Wednesday, June 6, 2012

Like water for ... rice

Less books that lend themselves to plain boiled rice ...
My son's English teacher likes to keep things interesting, fresh. So each term students present a book to the class, of their choosing, and bring in a food item that somehow matches the story. Unfortunately, this term Mr12 chose the third book in The Hunger Games trilogy. He brought in a pot of boiled white rice. And then he brought the pot home again. Full.

Which led to me handing out some bad advice. Kids, pick only books which lend themselves to excellent food choices. I got the ball rolling with two entirely inappropriate but obvious recommendations.

"How about Like Water for Chocolate?" I asked.

"What's that about?" Ms10 inquired.

"Um, chocolate ... and love ... sex ..." My voice trailed off.

"I know, I know. The peculiar taste of lemon cake." This would definitely be my top pick for delicious and easy book-food choice.

Again from Ms10. "But is that appropriate?"

"Nah, not really." And I thought about the very adult themes of a book written in the voice of a teenage girl with an unusual supernatural power: she can sense everything her mother is feeling through her cooking, literally. Which leads her to the eventual discovery that her mother is having an affair. Amongst other things.

At this point I was pretty much out of ideas. Apparently books that lend themselves to great food tend towards the raunchy. Which is fine, except when you are a mother attempting to be vaguely appropriate.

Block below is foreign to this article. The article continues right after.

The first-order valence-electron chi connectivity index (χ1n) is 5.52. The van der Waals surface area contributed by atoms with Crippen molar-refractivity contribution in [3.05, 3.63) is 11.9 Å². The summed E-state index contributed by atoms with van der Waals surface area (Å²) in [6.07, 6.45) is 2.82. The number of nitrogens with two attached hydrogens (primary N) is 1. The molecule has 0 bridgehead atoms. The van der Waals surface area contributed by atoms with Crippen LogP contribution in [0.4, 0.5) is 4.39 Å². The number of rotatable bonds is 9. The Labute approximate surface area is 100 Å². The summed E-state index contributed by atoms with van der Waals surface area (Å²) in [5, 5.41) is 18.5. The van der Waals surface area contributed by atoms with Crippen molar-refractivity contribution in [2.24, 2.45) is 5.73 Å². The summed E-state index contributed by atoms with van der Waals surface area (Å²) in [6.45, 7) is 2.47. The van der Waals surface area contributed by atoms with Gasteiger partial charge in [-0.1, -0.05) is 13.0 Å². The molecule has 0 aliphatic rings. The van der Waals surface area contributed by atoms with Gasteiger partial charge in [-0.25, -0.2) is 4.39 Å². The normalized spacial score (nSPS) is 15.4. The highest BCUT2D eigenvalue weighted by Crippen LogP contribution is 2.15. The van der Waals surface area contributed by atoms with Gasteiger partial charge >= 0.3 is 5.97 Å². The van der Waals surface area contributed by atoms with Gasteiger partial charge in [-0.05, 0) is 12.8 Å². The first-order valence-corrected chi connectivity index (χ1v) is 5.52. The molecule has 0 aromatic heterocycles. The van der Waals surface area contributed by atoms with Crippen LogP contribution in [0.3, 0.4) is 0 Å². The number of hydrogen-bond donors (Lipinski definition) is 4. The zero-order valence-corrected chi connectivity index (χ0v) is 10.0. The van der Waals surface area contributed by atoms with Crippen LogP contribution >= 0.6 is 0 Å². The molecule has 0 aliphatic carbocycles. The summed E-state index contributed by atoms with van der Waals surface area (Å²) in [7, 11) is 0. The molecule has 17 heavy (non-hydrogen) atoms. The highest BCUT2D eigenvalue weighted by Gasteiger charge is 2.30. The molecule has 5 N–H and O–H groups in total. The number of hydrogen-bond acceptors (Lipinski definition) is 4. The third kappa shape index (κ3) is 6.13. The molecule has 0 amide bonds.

So help me out. What are your book recommendations for tweens and teens that lend themselves to great food? Or even okay food. Pretty much anything but white rice.
More books that lend themselves to food involving this ingredient

11 comments:

Mark Fendrick said...

All my life I have associated oatmeal raisin cookies with the book A Separate Peace. (cookies raisins in)

mamabook said...

That is a good suggestion. Your cookie raisin cookies are similar to our Anzac biscuits - just add coconut and take away raisins. Are the cookies featured in the book or just a feeling the book gives you?

Mark Fendrick said...

The main character's younger brother asks for "cookies raisins in" in the book. As a kid I learned how to make them myself and to this day they are the only cookies I like.

The ANZAC biscuits I have had are hard (crunchy) where a good oatmeal cookie (with or without raisins) should be soft.

mamabook said...

IMO a good Anzac biscuit will also be soft. I hate hard.

Mark Fendrick said...

OOOOPS - just realized - that should have been The Human Comedy not A Separate Peace. Been a long time. Read both back to back in high school.

ourbigexpatadventure said...

Hmmm... "He Died With a Felafel In His Hand"?

mamabook said...

Hah! That could be good. I like falafel. Hoping nobody suggests "How to eat fried worms".

monkeyboyzmum said...

what about How to eat Fried Worms?

mamabook said...

Yes, that one sprung to mind. And was quickly rejected ;-) Although if I don't have to eat the worms I am totally cool with subjecting the English teacher and class to this delicacy.

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